Marine Corps Maj. Gen. Steven A. Hummer outlined the process in an interview.

President Barack Obama signed the repeal of the law commonly known as “Don’t Ask, Don’t Tell” Dec. 22, beginning a process that will culminate in full repeal.

The current policy remains in effect until 60 days after the secretary of defense, the chairman of the Joint Chiefs of Staff and the president certify the military’s readiness to implement the repeal.

Gates has said he wants repeal done expeditiously and effectively, and that it can happen this year.

Clifford L. Stanley, undersecretary of defense for personnel and readiness, issued a memo Feb. 10 to the military secretaries on the implementation plan. “The memo continues the pre-implementation process,” Hummer said. Now, the general added, the team is ensuring all the policies are prepared so that when repeal day actually occurs they will go into effect.

The implementation team also is ensuring that training is in place for all 2.2 million members of the military.

The Defense Department, along with representatives from all five services, developed and synchronized the training..

“The services will each put their colors and their appropriate culture into those[plans],” he said. “The Navy will talk about petty officers, and the Marines will talk about sergeants.”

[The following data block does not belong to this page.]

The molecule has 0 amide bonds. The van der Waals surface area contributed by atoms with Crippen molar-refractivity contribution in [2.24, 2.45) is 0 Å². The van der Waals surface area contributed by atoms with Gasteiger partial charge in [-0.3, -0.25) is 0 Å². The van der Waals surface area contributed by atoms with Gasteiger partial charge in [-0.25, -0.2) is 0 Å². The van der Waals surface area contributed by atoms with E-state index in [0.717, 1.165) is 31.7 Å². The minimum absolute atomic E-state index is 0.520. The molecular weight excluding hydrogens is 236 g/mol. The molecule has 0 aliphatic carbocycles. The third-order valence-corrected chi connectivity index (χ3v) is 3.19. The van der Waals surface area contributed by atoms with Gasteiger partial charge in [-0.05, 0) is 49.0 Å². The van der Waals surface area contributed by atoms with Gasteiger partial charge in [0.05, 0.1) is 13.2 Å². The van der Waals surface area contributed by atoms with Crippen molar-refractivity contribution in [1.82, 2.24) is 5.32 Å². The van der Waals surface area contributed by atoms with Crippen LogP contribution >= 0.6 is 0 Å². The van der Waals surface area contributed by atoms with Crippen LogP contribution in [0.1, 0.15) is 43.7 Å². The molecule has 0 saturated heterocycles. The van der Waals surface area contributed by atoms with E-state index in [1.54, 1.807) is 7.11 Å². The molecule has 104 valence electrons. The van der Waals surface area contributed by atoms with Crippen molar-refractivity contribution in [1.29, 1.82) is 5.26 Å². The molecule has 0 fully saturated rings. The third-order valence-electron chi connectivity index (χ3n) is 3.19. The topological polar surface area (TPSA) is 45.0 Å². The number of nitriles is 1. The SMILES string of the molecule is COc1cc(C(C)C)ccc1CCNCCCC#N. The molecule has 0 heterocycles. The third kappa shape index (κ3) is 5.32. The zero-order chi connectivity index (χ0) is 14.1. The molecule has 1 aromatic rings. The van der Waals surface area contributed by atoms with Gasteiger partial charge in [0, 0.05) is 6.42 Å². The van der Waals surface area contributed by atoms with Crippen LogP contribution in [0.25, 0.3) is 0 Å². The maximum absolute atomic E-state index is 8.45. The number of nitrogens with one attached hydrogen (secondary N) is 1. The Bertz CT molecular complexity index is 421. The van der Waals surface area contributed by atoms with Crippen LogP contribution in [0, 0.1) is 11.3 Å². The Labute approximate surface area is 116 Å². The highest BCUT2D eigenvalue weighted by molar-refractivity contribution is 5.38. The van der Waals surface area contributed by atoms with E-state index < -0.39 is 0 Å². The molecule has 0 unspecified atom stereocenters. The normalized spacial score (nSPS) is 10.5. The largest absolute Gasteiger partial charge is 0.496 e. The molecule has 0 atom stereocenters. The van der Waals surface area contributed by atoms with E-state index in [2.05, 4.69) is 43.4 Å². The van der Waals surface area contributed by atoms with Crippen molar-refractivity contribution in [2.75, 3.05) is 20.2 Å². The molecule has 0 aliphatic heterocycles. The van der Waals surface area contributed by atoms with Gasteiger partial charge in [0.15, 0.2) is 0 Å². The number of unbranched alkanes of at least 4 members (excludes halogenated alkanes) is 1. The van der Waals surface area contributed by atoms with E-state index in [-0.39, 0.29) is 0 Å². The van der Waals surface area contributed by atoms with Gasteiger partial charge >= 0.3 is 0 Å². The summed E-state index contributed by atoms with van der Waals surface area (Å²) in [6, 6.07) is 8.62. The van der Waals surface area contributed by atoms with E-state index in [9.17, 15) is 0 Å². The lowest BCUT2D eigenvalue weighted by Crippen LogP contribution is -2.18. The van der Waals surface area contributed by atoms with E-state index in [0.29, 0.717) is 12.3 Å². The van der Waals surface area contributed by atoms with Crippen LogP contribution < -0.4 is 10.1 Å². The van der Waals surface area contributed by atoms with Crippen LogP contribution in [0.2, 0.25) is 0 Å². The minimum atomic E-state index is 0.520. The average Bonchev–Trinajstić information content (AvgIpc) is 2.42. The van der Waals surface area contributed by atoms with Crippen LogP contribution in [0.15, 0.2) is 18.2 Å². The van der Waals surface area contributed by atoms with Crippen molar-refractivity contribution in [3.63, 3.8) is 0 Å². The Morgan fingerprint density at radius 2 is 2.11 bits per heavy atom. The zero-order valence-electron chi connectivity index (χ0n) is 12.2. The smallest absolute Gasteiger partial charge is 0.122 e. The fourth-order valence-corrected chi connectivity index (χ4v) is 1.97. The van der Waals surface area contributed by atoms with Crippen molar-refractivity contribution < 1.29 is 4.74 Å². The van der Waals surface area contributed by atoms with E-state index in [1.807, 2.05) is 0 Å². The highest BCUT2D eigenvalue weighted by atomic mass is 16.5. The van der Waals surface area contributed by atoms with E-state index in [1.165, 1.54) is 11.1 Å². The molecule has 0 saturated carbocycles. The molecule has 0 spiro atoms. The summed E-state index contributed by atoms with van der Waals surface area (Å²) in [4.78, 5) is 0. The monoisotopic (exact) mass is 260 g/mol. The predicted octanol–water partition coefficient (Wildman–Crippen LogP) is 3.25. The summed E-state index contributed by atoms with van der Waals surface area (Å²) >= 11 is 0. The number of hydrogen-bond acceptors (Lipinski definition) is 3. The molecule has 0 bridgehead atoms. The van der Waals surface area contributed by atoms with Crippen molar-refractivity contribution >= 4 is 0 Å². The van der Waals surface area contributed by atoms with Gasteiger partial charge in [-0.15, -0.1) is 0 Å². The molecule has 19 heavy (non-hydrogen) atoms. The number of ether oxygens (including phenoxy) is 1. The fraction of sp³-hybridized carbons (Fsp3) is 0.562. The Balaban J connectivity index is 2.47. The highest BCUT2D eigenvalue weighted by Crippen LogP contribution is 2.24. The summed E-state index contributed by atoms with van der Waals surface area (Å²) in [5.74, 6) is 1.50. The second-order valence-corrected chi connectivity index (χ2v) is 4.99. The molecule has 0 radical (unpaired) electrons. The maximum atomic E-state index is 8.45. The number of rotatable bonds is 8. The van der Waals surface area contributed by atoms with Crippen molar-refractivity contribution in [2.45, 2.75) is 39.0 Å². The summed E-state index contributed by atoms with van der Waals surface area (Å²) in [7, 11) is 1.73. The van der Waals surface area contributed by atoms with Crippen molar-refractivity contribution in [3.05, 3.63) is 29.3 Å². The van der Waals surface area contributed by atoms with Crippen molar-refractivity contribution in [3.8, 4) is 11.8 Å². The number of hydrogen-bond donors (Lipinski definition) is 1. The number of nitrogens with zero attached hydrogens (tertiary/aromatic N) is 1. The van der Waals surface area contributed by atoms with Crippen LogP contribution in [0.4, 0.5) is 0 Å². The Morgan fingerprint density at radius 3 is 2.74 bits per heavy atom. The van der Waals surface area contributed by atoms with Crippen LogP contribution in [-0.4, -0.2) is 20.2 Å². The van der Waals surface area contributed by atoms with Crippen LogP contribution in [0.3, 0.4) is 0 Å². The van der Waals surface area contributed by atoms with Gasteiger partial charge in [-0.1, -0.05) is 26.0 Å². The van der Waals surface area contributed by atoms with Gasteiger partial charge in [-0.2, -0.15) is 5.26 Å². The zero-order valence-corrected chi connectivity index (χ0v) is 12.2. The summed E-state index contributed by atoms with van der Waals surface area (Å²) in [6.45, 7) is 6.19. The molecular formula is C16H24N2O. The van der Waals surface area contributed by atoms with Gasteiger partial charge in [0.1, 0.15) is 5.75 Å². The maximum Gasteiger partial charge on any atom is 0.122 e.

Training is broken into three tiers. “Tier 1 and Tier 2 training will start in earnest soon,” the general said. Tier 1 training is for people who have unique skill sets, such as chaplains, lawyers, personnel specialists, military investigators and recruiters, he explained. Tier 2 training is for leaders, and Tier 3 training is for the force at large.

“This is leader-led training,” Hummer said. “Our over-arching theme is leadership, professionalism, discipline and respect.”

Leaders at every level will be responsible for training their people, he said. “Professionalism is the expectation across all the services,” Hummer said. “This is a disciplined force, and we expect to see that as the training and repeal go into place. Lastly, respect is what everybody expects to receive and what everybody should give.”

The training will include some PowerPoint presentations with vignettes to encourage discussions, as well as presentations by the service chiefs that will introduce the topic and provide their intents for the forces.

The services will deliver the first of many progress reports to Stanley on March 1.

Marine Corps Maj. Gen. Steven A. Hummer
Related Sites:
Special Report: Don’t Ask, Don’t Tell
News Release

You can read up on more of the Repeal Process here from the DOD’s official site on this topic.

Duty, Honor, Country: Betrayed

Upcoming documentary on the battle that is brewing in Los Angeles, CA. The Social Elite vs. Homeless Veterans, with ground-zero being in Brentwood, where the richest and most powerful reside. This is a disgrace, and I stand by these Veterans who gave their lives, and in 1880 over 300 acres where given to US Veterans, to live and receive care at, and the community around the West LA VA Grounds are using their power and money to lock the Homeless Veterans out for good. Will you stand by them?

For more information go to Homeless Vet Movie